Twitter Sonnet #234: Musical Diva Edition
Red leprechauns captured radio rock.
Convincing chords dropped a running houyhnhnm.
Hundreds of fleas can fit in a tube sock.
Strange elements form a dark stratagem.
Strange moss taints the empty Windows task bar.
Roots grip the edge of an icon's grid point.
Crosswalk vines choke a centaur bike's sidecar.
Fetlocks were used to replace an arm joint.
Balloon animal arms can lift Santo.
Happy sausage filling bursts through the skin.
Killers shall be licensed by a Mento.
Tiger candy pancakes boil within.
Music circumcision snips sound penis.
Scottie beamed furs from wet-nurse to Venus.
Last night I watched The House That Dripped Blood, a movie that drew me entirely by its rather impressive cast; Peter Cushing, Christopher Lee, Denholm Elliott, Jon Pertwee, and Ingrid Pitt. Pitt looked gorgeous, though not quite as good as she did when reunited with Pertwee for the Doctor Who serial "The Time Monster".
Though Pertwee, in The House That Dripped Blood, was already dressed rather as he would be as the Doctor;
I wonder if frilly shirts were a perpetual clause in all his contracts. In this case it made sense because he was playing a movie star known for portraying vampires--and this was made back when it was generally understood vampires dressed this way. His role seemed to me like it was originally meant for Christopher Lee as it seems to be poking gentle fun at Lee's career playing Dracula, though I've learned the role was in fact originally offered to Vincent Price.
The House That Dripped Blood is an anthology film, the best segment of which was the one in which Lee does appear--as the high strung father of a strange, sheltered little girl. Though, honestly, none of the stories are particularly good. Scripted by Robert Bloch and based on original stories by him, they come off more as fun schlock.
Not bad looking schlock, though. The titular house creates a nice, distinctly late 60s haunted house atmosphere. The above composite, false perspective shot reminded me of The Children's Hour.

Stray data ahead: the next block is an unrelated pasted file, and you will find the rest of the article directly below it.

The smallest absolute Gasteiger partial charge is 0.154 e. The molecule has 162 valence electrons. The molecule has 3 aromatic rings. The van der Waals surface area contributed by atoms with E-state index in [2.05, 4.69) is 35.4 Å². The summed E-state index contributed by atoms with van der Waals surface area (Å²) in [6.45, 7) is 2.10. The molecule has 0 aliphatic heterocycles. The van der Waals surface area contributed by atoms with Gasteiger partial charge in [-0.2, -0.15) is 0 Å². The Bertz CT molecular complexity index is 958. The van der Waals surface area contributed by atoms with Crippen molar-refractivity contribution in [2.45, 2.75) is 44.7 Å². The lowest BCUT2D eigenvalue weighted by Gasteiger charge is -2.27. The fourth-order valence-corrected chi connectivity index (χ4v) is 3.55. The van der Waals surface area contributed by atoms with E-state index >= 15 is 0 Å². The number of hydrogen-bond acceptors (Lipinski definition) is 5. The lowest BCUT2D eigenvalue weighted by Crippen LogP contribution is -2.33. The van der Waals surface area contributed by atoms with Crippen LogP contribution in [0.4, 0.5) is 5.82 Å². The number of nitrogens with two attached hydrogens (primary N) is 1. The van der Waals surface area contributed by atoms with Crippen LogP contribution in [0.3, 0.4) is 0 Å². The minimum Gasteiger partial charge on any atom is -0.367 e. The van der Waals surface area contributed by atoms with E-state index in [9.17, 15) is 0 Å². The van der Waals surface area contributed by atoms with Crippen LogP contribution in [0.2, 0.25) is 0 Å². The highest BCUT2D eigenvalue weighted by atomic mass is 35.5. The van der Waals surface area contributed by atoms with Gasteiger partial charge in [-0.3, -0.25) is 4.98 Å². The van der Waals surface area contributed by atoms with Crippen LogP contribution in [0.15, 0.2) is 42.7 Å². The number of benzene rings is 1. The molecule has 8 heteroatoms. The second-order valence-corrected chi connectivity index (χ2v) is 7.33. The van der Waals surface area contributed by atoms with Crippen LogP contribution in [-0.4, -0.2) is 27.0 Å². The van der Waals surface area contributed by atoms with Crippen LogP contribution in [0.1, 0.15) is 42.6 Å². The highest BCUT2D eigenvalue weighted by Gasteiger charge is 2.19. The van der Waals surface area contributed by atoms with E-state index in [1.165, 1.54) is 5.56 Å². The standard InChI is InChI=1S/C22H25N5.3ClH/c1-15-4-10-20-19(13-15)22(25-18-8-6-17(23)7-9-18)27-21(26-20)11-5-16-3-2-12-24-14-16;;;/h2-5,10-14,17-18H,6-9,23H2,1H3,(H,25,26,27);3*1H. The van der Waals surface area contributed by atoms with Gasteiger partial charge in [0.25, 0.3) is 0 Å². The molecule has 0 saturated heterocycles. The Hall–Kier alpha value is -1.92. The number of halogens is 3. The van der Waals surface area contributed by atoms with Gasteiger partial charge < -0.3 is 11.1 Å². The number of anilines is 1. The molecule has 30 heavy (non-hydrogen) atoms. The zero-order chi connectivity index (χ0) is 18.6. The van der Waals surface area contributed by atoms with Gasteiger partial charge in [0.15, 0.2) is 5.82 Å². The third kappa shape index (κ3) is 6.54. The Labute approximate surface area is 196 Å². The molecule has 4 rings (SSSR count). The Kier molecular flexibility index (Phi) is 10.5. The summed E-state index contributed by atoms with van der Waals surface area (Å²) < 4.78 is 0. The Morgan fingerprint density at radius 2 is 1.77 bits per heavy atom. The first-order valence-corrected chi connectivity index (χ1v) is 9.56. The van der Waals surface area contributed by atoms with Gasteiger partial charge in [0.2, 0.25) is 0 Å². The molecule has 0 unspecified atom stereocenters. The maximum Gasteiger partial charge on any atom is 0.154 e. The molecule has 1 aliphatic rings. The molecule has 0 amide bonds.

I went from watching a film with the seeds of Doctor Who to a Doctor Who serial with the seeds of a future film--"The City of Death" featuring Julian Glover--General Veers from The Empire Strikes Back and Walter Donovan from Indiana Jones and the Last Crusade. There's even a scene where he causes a man, through special effects, to rapidly age to his death in a moment. Which I guess says something about karma in fiction.
Generally speaking, it was an exceptionally good serial, mostly written by Douglas Adams--and, I realised, the second Doctor Who serial, after the pretty good Destiny of the Daleks, to air in my lifetime. There's a lot of nice location shots in Paris and some well used humour, though the Wikipedia entry again quotes critics complaining about it at the time. Even the positive quotes seem to indicate the narrower imaginations Who's critics had at the time, like this quote from Jacqueline Rayner in reference to the unprecedented location shooting; "you're suddenly, almost violently, made aware this is happening in our world... with people just getting on with their business and two Time Lords walking through it. I don't think I've ever experienced that with Doctor Who up till now... it's the tiny touches of mundanity amid the fantastical that lift the story even higher."
She is right, though. It's also one of the serials to benefit from creating effective supporting characters for the leads to react to, in this case a detective named Duggan, whose tendency to solve problems by punching them is continually mocked, praised, and criticised by the Doctor and Romana. One of my favourite exchanges is between Romana and Duggan, after they've broken into a cafe for no apparent reason;
ROMANA: You should go into partnership with a glazier. You'd have a truly symbiotic working relationship.
ROMANA: I'm just pointing out that you break a lot of glass.
DUGGAN: You can't make an omelette without breaking eggs.
ROMANA: If you wanted an omelette I'd expect to find a pile of broken crockery, a cooker in flames, and an unconscious chef.